In October, national home price appreciation reached all-time high. Home prices in all 19 major markets increased.
The S&P CoreLogic Case-Shiller U.S. National Home Price Index, reported by S&P Dow Jones Indices, rose at a seasonally adjusted annual growth rate of 22.3% in October, faster than an 18.6% increase in September. It marks the highest annual growth rate in the history of data series since 1987. On a year-over-year basis, the S&P CoreLogic Case-Shiller U.S. National Home Price NSA Index posted an 8.4% annual gain in October, up from 7.0% in September. It is the fastest pace of home price appreciation since March 2014. Home price appreciation continued with strong demand, low interest rates and tight inventory. In October, existing home sales continued upward trend, while the inventory decreased to an all-time low of 2.5-month supply.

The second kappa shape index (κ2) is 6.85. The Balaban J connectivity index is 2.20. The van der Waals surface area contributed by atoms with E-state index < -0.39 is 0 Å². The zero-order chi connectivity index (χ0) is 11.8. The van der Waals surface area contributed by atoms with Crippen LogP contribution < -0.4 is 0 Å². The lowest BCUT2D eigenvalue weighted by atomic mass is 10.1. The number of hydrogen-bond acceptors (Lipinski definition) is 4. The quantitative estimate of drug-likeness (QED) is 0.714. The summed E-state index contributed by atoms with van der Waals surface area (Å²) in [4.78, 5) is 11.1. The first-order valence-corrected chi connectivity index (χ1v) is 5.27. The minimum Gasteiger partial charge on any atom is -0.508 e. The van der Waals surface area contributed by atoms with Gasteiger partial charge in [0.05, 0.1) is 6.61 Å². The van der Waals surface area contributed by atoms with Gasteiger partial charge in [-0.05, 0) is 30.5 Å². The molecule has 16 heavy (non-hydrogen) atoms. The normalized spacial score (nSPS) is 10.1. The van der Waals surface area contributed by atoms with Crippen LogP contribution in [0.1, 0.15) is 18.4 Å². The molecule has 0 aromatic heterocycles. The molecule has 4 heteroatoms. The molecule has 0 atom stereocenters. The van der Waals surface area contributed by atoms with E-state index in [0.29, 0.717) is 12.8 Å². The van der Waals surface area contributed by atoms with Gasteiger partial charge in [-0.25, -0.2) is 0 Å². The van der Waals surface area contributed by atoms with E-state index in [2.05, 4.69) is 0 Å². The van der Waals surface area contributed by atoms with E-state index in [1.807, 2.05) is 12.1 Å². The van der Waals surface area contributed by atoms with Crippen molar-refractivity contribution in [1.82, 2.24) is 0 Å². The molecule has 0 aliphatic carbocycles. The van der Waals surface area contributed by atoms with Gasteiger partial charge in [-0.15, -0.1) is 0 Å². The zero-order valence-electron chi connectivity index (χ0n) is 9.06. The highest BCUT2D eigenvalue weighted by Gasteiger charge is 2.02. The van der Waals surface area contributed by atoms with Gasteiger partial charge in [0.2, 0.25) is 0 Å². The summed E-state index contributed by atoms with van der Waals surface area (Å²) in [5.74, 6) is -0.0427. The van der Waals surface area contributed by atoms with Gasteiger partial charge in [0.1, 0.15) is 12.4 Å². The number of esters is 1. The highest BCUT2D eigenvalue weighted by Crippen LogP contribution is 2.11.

Meanwhile, the Home Price Index, released by the Federal Housing Finance Agency (FHFA), rose at a seasonally adjusted annual rate of 19.3% in October, following a 22.0% increase in September. On a year-over-year basis, the FHFA Home Price NSA Index rose by 10.2% in October, after an increase of 9.2% in September. It confirmed the acceleration in home price appreciation for this month.
In addition to tracking national home price changes, S&P reported home price indexes across 19 metro areas in October (Detroit metro area data was missing in October 2020 because there are not a sufficient number of records for the month of October for Detroit).
In October, all 19 metro areas reported positive home price appreciation and their annual growth rates ranged from 13.5% to 29.1%. Among all the 19 metro areas, six metro areas exceeded the national average of 22.3%. San Diego, Seattle and Boston had the highest home price appreciation. San Diego led the way with a 29.1% increase, followed by Seattle with a 28.3% increase and Boston with a 25.9% increase.